KUALA LUMPUR, Oct 9 — Seventy-one per cent of Malaysians surveyed in a recent poll agree with the statement that Barisan Nasional’s “race-based affirmative action policy is obsolete and must be replaced with a merit-based policy”.
Surprisingly, the poll, conducted by the independent Merdeka Centre between June 18 and July 29, up to 65 per cent of Malays who were asked the question agreed that race-based affirmative action should be done away, compared with 83 per cent of Chinese and 89 per cent of Indian respondents.
The overall consensus against race-based affirmative action was also apparent in that 61 per cent of rural and 75 per cent of urban respondents agreed that it should be replaced with a merit-based policy.
The same result was true in nearly all major categories of race, age, gender and income class, suggesting a majority of Malaysians are now ready to do away with NEP-type policies.
Asked to comment on this, Pas head of research Dr Dzulkifli Ahmad noted that the stated objective and vision of the New Economic Policy is to eradicate poverty and reconstruct society so that economic functions according to race would be ended.
The Kuala Selangor MP said it was the abuse of the implementation that has resulted in such a dire opinion of the policy.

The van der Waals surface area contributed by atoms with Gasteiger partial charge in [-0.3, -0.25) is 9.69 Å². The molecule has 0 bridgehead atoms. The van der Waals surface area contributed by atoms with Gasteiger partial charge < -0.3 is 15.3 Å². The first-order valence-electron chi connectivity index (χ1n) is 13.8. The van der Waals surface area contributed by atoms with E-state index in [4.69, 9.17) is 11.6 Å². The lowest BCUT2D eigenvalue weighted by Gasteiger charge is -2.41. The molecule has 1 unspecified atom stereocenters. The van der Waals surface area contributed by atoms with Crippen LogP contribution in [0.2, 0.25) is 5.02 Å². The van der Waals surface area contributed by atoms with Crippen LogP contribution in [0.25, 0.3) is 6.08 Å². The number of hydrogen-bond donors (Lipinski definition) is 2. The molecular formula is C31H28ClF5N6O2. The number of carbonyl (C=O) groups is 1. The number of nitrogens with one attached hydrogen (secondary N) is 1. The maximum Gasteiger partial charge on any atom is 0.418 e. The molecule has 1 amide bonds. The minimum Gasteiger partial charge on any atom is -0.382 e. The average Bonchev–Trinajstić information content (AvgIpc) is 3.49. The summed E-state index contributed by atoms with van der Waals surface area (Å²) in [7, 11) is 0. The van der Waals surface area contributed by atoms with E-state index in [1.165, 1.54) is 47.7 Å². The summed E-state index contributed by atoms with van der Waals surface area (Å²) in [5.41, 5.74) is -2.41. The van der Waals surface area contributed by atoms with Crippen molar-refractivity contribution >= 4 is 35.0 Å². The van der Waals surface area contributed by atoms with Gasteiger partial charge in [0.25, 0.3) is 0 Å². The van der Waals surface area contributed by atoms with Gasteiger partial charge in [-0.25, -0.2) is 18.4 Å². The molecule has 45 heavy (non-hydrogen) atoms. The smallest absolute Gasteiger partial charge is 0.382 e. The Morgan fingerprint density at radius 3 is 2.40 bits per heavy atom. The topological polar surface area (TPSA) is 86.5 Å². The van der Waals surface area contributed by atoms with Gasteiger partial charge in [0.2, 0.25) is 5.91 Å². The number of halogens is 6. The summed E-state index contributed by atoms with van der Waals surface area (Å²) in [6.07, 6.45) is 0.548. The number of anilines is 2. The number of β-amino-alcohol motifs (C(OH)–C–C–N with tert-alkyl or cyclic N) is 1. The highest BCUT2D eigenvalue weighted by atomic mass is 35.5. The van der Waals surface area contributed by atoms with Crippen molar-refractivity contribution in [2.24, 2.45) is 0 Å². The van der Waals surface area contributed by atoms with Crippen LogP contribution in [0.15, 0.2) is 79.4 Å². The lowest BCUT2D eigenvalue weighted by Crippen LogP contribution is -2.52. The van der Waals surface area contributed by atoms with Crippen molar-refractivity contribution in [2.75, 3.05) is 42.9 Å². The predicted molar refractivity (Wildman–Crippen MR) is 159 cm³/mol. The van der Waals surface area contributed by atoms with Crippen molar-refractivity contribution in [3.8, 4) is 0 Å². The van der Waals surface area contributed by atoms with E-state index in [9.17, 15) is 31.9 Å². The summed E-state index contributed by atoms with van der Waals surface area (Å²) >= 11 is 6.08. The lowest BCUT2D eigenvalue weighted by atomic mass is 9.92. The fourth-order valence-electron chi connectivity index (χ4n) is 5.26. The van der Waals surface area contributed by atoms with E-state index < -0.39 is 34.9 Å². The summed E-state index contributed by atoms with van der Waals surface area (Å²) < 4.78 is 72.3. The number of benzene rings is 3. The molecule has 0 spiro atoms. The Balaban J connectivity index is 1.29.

“You cannot deny that poverty has been reduced over the years. But, for example, the Approved Permit system was meant to allow Malay entrepreneurs a stake in industries such as the automotive business. Instead, it became a monopoly for a selected few.
“It’s not redistribution of wealth but reconcentration into a bangsawan (nobleman) class.”
However, Umno MP for Pulai Datuk Nur Jazlan Mohamed said that no one has come up with a detailed alternative so it was doubtful if “this opinion is based on hard facts.”
“I feel it is based on sentiment without actually being properly thought through. What is the alternative? Has anything been clearly defined? The last time the NEP was properly discussed was in the ’90s.”
Centre for Public Policy Studies director Tricia Yeoh agreed with Nur Jazlan in that the statement appealed to the normal idealism that meritocracy is the way forward.
“But when a Bumiputera thinks about what needs-based as opposed to race-based means to him in real terms, he might be less enthusiastic.”
Yeoh, however, said the policy was inherently flawed due to conditions such as the 30 per cent Bumiputera equity or employee headcount.